The Young Victoria

Being a crass American I have always considered the current British royalty as nothing more than very expensive mascots. What function do they really serve besides acting as some kind of high-society-reality-show soap opera? 

Not that this is bad. If the British want to spend their money on queens, princes, and princesses, who am I to oppose them? After all, we Americans have kept the stellar Survivor series going for ten seasons. And when it finally ends, we’ll probably replace it with something else of supreme value like World’s Biggest Belchers or Kids Who Eat Boogers. At least the Royal Family has some modicum of class. Still, the point is that I’m not disposed to feel much sympathy for state-supported rich folk. So when I tell you I just watched and loved The Young Victoria, it should tell you something.

The movie was sublime. A large part of it was because the story left me edified, left me wanting to be a husband–a friend to my wife–as good as the Albert portrayed in that film. Compare this to Killers which could have been so good, but devolved into dumb sex jokes and dumber action, which then only got worse. When that one ended, I staggered out of the theater having lost half my brain.  The Young Victoria, on the other hand, enlarged my soul.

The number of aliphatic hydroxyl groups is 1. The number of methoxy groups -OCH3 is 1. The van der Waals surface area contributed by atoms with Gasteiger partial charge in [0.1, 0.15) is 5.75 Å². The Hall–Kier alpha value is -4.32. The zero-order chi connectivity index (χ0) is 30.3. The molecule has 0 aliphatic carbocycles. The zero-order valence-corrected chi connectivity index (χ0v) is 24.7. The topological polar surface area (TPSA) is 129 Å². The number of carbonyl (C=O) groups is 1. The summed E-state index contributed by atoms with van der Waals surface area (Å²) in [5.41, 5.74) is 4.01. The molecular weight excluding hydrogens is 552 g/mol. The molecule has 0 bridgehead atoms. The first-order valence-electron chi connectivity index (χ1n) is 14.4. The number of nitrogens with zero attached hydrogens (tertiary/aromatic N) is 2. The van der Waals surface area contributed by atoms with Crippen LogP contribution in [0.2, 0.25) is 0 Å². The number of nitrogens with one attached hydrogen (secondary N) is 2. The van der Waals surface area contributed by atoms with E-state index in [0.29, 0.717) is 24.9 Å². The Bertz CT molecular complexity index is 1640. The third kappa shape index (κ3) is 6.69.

The movie is a romantic dramatization of some of the events preceding and following the coronation of  Alexandrina Victoria (Queen Victoria), focusing on her early reign and romance with Price Albert in the 1830s. She was only 18 when her uncle, the King, died and the crown fell to her. Some suggested she was too young and should sign her powers over to a regent. Others wanted to use her as a puppet. The question was: would she fall prey to the political aspirations of others? I will let you watch the movie to find out.

Emily Blunt does a wonderful job as Victoria. I loved her in the Jane Austen Book Club as well. She’s supported by a great cast, including Rupert Friend as Prince Albert, Mark Strong (the villain in the recent Sherlock Holmes and Robin Hood) as the domineering Sir John Conroy, and Paul Bettany as the dubious Lord Melbourne.

When recently compiling my list of favorite movies of the decade, I lamented the dearth of good love stories. Well, I just found one. This movie was golden.  If you love Jane Austen, you’re going to love this show.

(BTW, the Royals actually do perform a number of worthwhile tasks. Read this wiki on the British Royal Family. You may also want to read this on Victoria after you watch the movie.)

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